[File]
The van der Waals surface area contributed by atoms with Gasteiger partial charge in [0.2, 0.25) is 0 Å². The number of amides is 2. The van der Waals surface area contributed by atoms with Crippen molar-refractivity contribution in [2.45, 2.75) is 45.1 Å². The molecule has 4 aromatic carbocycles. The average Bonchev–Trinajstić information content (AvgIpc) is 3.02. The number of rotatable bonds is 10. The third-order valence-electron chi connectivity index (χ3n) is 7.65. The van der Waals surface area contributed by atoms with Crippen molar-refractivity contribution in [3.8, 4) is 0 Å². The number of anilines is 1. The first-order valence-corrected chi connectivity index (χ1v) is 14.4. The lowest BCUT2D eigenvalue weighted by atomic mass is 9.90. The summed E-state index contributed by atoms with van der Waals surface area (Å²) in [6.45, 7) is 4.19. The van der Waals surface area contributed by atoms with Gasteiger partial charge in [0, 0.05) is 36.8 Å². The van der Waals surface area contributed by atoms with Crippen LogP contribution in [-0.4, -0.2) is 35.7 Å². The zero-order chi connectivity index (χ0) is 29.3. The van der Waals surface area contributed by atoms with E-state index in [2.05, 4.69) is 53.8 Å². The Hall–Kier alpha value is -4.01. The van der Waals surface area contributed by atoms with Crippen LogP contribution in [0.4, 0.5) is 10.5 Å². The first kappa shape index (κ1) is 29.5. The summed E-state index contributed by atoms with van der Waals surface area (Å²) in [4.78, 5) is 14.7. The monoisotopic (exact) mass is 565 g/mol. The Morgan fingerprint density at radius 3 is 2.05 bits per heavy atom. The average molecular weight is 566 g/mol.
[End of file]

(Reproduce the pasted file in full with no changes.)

The van der Waals surface area contributed by atoms with Gasteiger partial charge in [0.2, 0.25) is 0 Å². The number of amides is 2. The van der Waals surface area contributed by atoms with Crippen molar-refractivity contribution in [2.45, 2.75) is 45.1 Å². The molecule has 4 aromatic carbocycles. The average Bonchev–Trinajstić information content (AvgIpc) is 3.02. The number of rotatable bonds is 10. The third-order valence-electron chi connectivity index (χ3n) is 7.65. The van der Waals surface area contributed by atoms with Crippen molar-refractivity contribution in [3.8, 4) is 0 Å². The number of anilines is 1. The first-order valence-corrected chi connectivity index (χ1v) is 14.4. The lowest BCUT2D eigenvalue weighted by atomic mass is 9.90. The summed E-state index contributed by atoms with van der Waals surface area (Å²) in [6.45, 7) is 4.19. The van der Waals surface area contributed by atoms with Gasteiger partial charge in [0, 0.05) is 36.8 Å². The van der Waals surface area contributed by atoms with Crippen LogP contribution in [-0.4, -0.2) is 35.7 Å². The zero-order chi connectivity index (χ0) is 29.3. The van der Waals surface area contributed by atoms with E-state index in [2.05, 4.69) is 53.8 Å². The Hall–Kier alpha value is -4.01. The van der Waals surface area contributed by atoms with Crippen LogP contribution in [0.4, 0.5) is 10.5 Å². The first kappa shape index (κ1) is 29.5. The summed E-state index contributed by atoms with van der Waals surface area (Å²) in [4.78, 5) is 14.7. The monoisotopic (exact) mass is 565 g/mol. The Morgan fingerprint density at radius 3 is 2.05 bits per heavy atom. The average molecular weight is 566 g/mol.